The Proving by Ken Brosky

28262082It’s a shame that this writer and title is not well known because this series hold a ton of potential. Without a doubt, this is one of the better dystopian/sci-fi books I’ve read recently.

The planet Earth is now surrounded by a ring of ice, from which falls ghost-like creatures of energy called Specters, capable of killing a person upon contact. While many of Earth’s inhabitants where initially killed, the population now lives in safe cities protected by energy shields, only venturing outside when necessary, such as during The Proving. The Proving takes place for every citizen twice at ages 13 and 18 in small groups that leave the shield’s protection to see what Earth used to be like and gain a grasp of the reality of Earth’s predicament. These missions are typically low risk, usually involving maintenance on an outpost.

For Skye, Ben, Cleo, and Gabriel, this is their 2nd and final Proving. Gabriel is the son of a prominent Parliament member. Thus the group is given the safe assignment of fixing the power of a nearby emergency depot outside of Neo Berlin. However, when they find the body of a prominent scientist at the depot’s site, the mission takes a turn nobody could’ve predicted.

I felt that the plot was fairly original. The Specters are not aliens, but corporal forms of energy. The world building was detailed and vivid, with its own set of rules and mythology. I appreciate a well-built and concise world. Brosky creates a whole system of government, a few unique subcultures and social constructs as well as infinite amounts of sci-fi technology.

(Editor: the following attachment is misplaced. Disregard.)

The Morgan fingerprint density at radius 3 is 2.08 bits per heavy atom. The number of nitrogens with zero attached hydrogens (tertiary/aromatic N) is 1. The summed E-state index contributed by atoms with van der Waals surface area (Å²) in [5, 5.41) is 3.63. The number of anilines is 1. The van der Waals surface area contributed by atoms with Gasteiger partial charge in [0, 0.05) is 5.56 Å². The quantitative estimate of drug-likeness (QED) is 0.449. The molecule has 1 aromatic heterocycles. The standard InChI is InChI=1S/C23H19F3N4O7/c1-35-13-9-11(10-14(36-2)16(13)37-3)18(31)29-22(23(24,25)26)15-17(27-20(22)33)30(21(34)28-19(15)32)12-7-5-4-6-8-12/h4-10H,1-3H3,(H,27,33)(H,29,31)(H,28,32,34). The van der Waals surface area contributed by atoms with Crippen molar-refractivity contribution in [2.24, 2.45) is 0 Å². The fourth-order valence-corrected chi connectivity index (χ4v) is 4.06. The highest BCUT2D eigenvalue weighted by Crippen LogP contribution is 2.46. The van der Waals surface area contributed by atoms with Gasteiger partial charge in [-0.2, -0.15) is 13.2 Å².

I found the Clan concept of the book particularly interesting and helpful; every person is a member of Clan Sparta, Clan Persia, Clan Athens, or a Free Citizen. Each has their own function and benefits. The Clan concept particularly informed the personalities and actions of each character. Since the book is character driven and has quite a few characters, I thought it was a smart technique and plot device on Brosky’s part in order to understand who everyone was and why the made the choices they did. Because despite the initially overwhelming amount of characters, each is developed and has their own individual personality and function in the story.

I only really have two grievances with the book. The first was the amount of perspectives used to narrate the story. Each chapter is a new perspective and there are five alternating perspectives in total. I found this to be disorienting. One or two, three at the maximum, would’ve been sufficient in telling the story. The most interesting perspectives to me were Skye’s, Ben’s, and Seamus’s. Cleo’s was too chaotic, just like her personality, and Gabriel’s was unnecessary in my opinion. Or at least, his story easily could’ve been told through the eyes of another.

My second issue was that in the middle of the book, the characters decide to respond to a distress signal they’re receiving at the Emergency Depot. Without spoiling the story for you, I simply felt that the decision didn’t fully make sense in light of the situation and didn’t match what I understood about the characters so far. Unfortunately, this decision is pretty crucial to the storyline. Perhaps there could’ve been a better way to drive the plot in that direction.

Overall, The Proving is smart, enjoyable, and finishes on a high note, keeping me in anticipation for its sequel.

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